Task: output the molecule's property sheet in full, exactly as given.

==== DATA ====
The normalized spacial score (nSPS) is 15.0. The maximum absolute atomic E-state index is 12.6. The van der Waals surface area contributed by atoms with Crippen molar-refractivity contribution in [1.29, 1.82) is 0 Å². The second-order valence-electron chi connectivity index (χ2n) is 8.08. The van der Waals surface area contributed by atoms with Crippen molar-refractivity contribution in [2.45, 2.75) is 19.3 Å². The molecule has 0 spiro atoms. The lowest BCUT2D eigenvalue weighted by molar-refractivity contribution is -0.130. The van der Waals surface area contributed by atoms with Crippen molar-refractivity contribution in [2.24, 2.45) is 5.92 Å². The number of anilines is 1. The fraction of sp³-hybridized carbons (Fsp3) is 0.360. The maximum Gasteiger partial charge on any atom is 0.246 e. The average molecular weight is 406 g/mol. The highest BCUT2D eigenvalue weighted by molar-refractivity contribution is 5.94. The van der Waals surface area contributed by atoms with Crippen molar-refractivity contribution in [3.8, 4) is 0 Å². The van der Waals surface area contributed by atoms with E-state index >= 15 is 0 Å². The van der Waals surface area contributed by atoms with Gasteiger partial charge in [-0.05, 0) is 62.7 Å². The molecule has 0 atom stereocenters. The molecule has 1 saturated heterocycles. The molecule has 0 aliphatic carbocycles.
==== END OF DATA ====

The normalized spacial score (nSPS) is 15.0. The maximum absolute atomic E-state index is 12.6. The van der Waals surface area contributed by atoms with Crippen molar-refractivity contribution in [1.29, 1.82) is 0 Å². The second-order valence-electron chi connectivity index (χ2n) is 8.08. The van der Waals surface area contributed by atoms with Crippen molar-refractivity contribution in [2.45, 2.75) is 19.3 Å². The molecule has 0 spiro atoms. The lowest BCUT2D eigenvalue weighted by molar-refractivity contribution is -0.130. The van der Waals surface area contributed by atoms with Crippen molar-refractivity contribution in [2.24, 2.45) is 5.92 Å². The number of anilines is 1. The fraction of sp³-hybridized carbons (Fsp3) is 0.360. The maximum Gasteiger partial charge on any atom is 0.246 e. The average molecular weight is 406 g/mol. The highest BCUT2D eigenvalue weighted by molar-refractivity contribution is 5.94. The van der Waals surface area contributed by atoms with Crippen molar-refractivity contribution in [3.8, 4) is 0 Å². The van der Waals surface area contributed by atoms with E-state index >= 15 is 0 Å². The van der Waals surface area contributed by atoms with Gasteiger partial charge in [-0.05, 0) is 62.7 Å². The molecule has 0 atom stereocenters. The molecule has 1 saturated heterocycles. The molecule has 0 aliphatic carbocycles.